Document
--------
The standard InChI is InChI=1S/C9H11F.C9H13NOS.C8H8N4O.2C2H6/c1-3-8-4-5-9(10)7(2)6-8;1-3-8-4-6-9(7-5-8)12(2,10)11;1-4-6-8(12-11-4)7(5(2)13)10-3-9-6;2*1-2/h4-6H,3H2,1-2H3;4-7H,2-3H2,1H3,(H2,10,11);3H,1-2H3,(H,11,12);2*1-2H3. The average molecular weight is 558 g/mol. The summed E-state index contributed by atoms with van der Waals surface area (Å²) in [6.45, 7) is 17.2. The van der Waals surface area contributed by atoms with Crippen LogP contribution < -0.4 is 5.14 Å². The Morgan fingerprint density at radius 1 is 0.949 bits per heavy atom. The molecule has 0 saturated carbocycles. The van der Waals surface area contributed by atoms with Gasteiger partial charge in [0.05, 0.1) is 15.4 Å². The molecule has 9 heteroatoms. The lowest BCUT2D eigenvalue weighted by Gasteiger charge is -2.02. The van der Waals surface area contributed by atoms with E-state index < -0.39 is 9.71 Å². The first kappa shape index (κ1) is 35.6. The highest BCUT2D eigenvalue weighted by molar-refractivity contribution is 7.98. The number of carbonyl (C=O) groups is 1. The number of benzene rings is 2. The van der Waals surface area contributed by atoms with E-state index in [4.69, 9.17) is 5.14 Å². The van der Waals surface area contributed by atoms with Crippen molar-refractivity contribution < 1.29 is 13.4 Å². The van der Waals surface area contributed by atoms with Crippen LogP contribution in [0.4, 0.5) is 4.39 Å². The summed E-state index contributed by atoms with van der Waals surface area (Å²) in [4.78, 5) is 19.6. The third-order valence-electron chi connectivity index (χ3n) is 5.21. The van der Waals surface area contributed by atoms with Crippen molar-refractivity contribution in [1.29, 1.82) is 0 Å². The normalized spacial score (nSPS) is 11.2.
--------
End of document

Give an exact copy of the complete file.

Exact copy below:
The standard InChI is InChI=1S/C9H11F.C9H13NOS.C8H8N4O.2C2H6/c1-3-8-4-5-9(10)7(2)6-8;1-3-8-4-6-9(7-5-8)12(2,10)11;1-4-6-8(12-11-4)7(5(2)13)10-3-9-6;2*1-2/h4-6H,3H2,1-2H3;4-7H,2-3H2,1H3,(H2,10,11);3H,1-2H3,(H,11,12);2*1-2H3. The average molecular weight is 558 g/mol. The summed E-state index contributed by atoms with van der Waals surface area (Å²) in [6.45, 7) is 17.2. The van der Waals surface area contributed by atoms with Crippen LogP contribution < -0.4 is 5.14 Å². The Morgan fingerprint density at radius 1 is 0.949 bits per heavy atom. The molecule has 0 saturated carbocycles. The van der Waals surface area contributed by atoms with Gasteiger partial charge in [0.05, 0.1) is 15.4 Å². The molecule has 9 heteroatoms. The lowest BCUT2D eigenvalue weighted by Gasteiger charge is -2.02. The van der Waals surface area contributed by atoms with E-state index < -0.39 is 9.71 Å². The first kappa shape index (κ1) is 35.6. The highest BCUT2D eigenvalue weighted by molar-refractivity contribution is 7.98. The number of carbonyl (C=O) groups is 1. The number of benzene rings is 2. The van der Waals surface area contributed by atoms with E-state index in [4.69, 9.17) is 5.14 Å². The van der Waals surface area contributed by atoms with Crippen molar-refractivity contribution < 1.29 is 13.4 Å². The van der Waals surface area contributed by atoms with Crippen LogP contribution in [0.4, 0.5) is 4.39 Å². The summed E-state index contributed by atoms with van der Waals surface area (Å²) in [4.78, 5) is 19.6. The third-order valence-electron chi connectivity index (χ3n) is 5.21. The van der Waals surface area contributed by atoms with Crippen molar-refractivity contribution in [1.29, 1.82) is 0 Å². The normalized spacial score (nSPS) is 11.2.